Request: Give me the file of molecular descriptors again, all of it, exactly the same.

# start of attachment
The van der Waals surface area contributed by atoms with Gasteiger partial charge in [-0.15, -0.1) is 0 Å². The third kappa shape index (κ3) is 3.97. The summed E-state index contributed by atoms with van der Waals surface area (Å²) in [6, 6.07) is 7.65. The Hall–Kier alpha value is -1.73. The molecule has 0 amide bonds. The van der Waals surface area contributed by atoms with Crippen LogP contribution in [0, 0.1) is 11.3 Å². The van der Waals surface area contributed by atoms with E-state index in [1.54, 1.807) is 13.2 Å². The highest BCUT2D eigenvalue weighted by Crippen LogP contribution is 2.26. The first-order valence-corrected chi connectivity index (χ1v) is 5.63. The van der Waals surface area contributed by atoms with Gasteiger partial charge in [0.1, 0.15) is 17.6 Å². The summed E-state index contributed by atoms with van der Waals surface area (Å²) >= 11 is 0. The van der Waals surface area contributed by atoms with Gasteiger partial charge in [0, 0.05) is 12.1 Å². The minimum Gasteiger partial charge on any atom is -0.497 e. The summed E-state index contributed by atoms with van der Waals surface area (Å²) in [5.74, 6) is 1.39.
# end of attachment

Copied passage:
The van der Waals surface area contributed by atoms with Gasteiger partial charge in [-0.15, -0.1) is 0 Å². The third kappa shape index (κ3) is 3.97. The summed E-state index contributed by atoms with van der Waals surface area (Å²) in [6, 6.07) is 7.65. The Hall–Kier alpha value is -1.73. The molecule has 0 amide bonds. The van der Waals surface area contributed by atoms with Crippen LogP contribution in [0, 0.1) is 11.3 Å². The van der Waals surface area contributed by atoms with E-state index in [1.54, 1.807) is 13.2 Å². The highest BCUT2D eigenvalue weighted by Crippen LogP contribution is 2.26. The first-order valence-corrected chi connectivity index (χ1v) is 5.63. The van der Waals surface area contributed by atoms with Gasteiger partial charge in [0.1, 0.15) is 17.6 Å². The summed E-state index contributed by atoms with van der Waals surface area (Å²) >= 11 is 0. The van der Waals surface area contributed by atoms with Gasteiger partial charge in [0, 0.05) is 12.1 Å². The minimum Gasteiger partial charge on any atom is -0.497 e. The summed E-state index contributed by atoms with van der Waals surface area (Å²) in [5.74, 6) is 1.39.